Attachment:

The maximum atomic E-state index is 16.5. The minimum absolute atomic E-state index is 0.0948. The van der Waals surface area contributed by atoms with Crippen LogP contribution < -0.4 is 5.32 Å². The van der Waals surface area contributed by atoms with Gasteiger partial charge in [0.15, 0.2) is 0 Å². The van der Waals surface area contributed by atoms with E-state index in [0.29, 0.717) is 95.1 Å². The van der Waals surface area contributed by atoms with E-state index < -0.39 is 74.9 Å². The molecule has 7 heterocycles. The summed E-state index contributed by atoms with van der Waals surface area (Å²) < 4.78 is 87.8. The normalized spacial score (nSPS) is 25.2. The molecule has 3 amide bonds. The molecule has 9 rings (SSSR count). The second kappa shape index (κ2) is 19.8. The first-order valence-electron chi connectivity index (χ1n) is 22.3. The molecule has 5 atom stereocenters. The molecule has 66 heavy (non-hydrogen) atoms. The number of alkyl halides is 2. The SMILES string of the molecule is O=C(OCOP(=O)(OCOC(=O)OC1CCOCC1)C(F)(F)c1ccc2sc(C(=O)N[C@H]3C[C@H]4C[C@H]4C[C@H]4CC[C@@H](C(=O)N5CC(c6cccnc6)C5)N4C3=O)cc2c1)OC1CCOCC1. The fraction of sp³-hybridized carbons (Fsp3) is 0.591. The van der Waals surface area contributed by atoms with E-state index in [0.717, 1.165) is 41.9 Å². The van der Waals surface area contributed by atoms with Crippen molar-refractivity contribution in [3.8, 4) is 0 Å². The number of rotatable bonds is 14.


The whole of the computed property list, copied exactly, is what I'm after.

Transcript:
The maximum atomic E-state index is 16.5. The minimum absolute atomic E-state index is 0.0948. The van der Waals surface area contributed by atoms with Crippen LogP contribution < -0.4 is 5.32 Å². The van der Waals surface area contributed by atoms with Gasteiger partial charge in [0.15, 0.2) is 0 Å². The van der Waals surface area contributed by atoms with E-state index in [0.29, 0.717) is 95.1 Å². The van der Waals surface area contributed by atoms with E-state index < -0.39 is 74.9 Å². The molecule has 7 heterocycles. The summed E-state index contributed by atoms with van der Waals surface area (Å²) < 4.78 is 87.8. The normalized spacial score (nSPS) is 25.2. The molecule has 3 amide bonds. The molecule has 9 rings (SSSR count). The second kappa shape index (κ2) is 19.8. The first-order valence-electron chi connectivity index (χ1n) is 22.3. The molecule has 5 atom stereocenters. The molecule has 66 heavy (non-hydrogen) atoms. The number of alkyl halides is 2. The SMILES string of the molecule is O=C(OCOP(=O)(OCOC(=O)OC1CCOCC1)C(F)(F)c1ccc2sc(C(=O)N[C@H]3C[C@H]4C[C@H]4C[C@H]4CC[C@@H](C(=O)N5CC(c6cccnc6)C5)N4C3=O)cc2c1)OC1CCOCC1. The fraction of sp³-hybridized carbons (Fsp3) is 0.591. The van der Waals surface area contributed by atoms with E-state index in [0.717, 1.165) is 41.9 Å². The van der Waals surface area contributed by atoms with Crippen molar-refractivity contribution in [3.8, 4) is 0 Å². The number of rotatable bonds is 14.